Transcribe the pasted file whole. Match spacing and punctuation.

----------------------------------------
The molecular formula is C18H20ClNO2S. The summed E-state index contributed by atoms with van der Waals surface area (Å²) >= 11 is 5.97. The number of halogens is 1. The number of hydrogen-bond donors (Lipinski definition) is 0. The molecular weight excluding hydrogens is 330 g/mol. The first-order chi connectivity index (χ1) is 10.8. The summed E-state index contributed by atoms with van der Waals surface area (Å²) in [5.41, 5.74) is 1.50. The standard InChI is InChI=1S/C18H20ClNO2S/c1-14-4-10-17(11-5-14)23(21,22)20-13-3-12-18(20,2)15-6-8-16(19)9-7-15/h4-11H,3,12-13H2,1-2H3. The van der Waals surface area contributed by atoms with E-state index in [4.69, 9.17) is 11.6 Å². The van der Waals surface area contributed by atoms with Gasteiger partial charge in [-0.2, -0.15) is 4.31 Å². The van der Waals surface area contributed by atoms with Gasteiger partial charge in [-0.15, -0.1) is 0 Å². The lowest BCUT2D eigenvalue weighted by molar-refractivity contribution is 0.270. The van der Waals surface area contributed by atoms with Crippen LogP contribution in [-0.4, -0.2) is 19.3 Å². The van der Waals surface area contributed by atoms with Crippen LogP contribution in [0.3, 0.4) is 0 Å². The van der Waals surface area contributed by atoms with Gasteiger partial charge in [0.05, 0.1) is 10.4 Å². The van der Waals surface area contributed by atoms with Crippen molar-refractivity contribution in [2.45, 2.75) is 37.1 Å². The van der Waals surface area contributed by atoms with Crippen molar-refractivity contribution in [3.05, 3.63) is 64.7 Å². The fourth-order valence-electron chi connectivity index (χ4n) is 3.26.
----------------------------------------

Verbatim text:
The molecular formula is C18H20ClNO2S. The summed E-state index contributed by atoms with van der Waals surface area (Å²) >= 11 is 5.97. The number of halogens is 1. The number of hydrogen-bond donors (Lipinski definition) is 0. The molecular weight excluding hydrogens is 330 g/mol. The first-order chi connectivity index (χ1) is 10.8. The summed E-state index contributed by atoms with van der Waals surface area (Å²) in [5.41, 5.74) is 1.50. The standard InChI is InChI=1S/C18H20ClNO2S/c1-14-4-10-17(11-5-14)23(21,22)20-13-3-12-18(20,2)15-6-8-16(19)9-7-15/h4-11H,3,12-13H2,1-2H3. The van der Waals surface area contributed by atoms with E-state index in [4.69, 9.17) is 11.6 Å². The van der Waals surface area contributed by atoms with Gasteiger partial charge in [-0.2, -0.15) is 4.31 Å². The van der Waals surface area contributed by atoms with Gasteiger partial charge in [-0.15, -0.1) is 0 Å². The lowest BCUT2D eigenvalue weighted by molar-refractivity contribution is 0.270. The van der Waals surface area contributed by atoms with Crippen LogP contribution in [-0.4, -0.2) is 19.3 Å². The van der Waals surface area contributed by atoms with Crippen LogP contribution in [0.3, 0.4) is 0 Å². The van der Waals surface area contributed by atoms with Gasteiger partial charge in [0.05, 0.1) is 10.4 Å². The van der Waals surface area contributed by atoms with Crippen molar-refractivity contribution in [2.45, 2.75) is 37.1 Å². The van der Waals surface area contributed by atoms with Crippen molar-refractivity contribution in [3.05, 3.63) is 64.7 Å². The fourth-order valence-electron chi connectivity index (χ4n) is 3.26.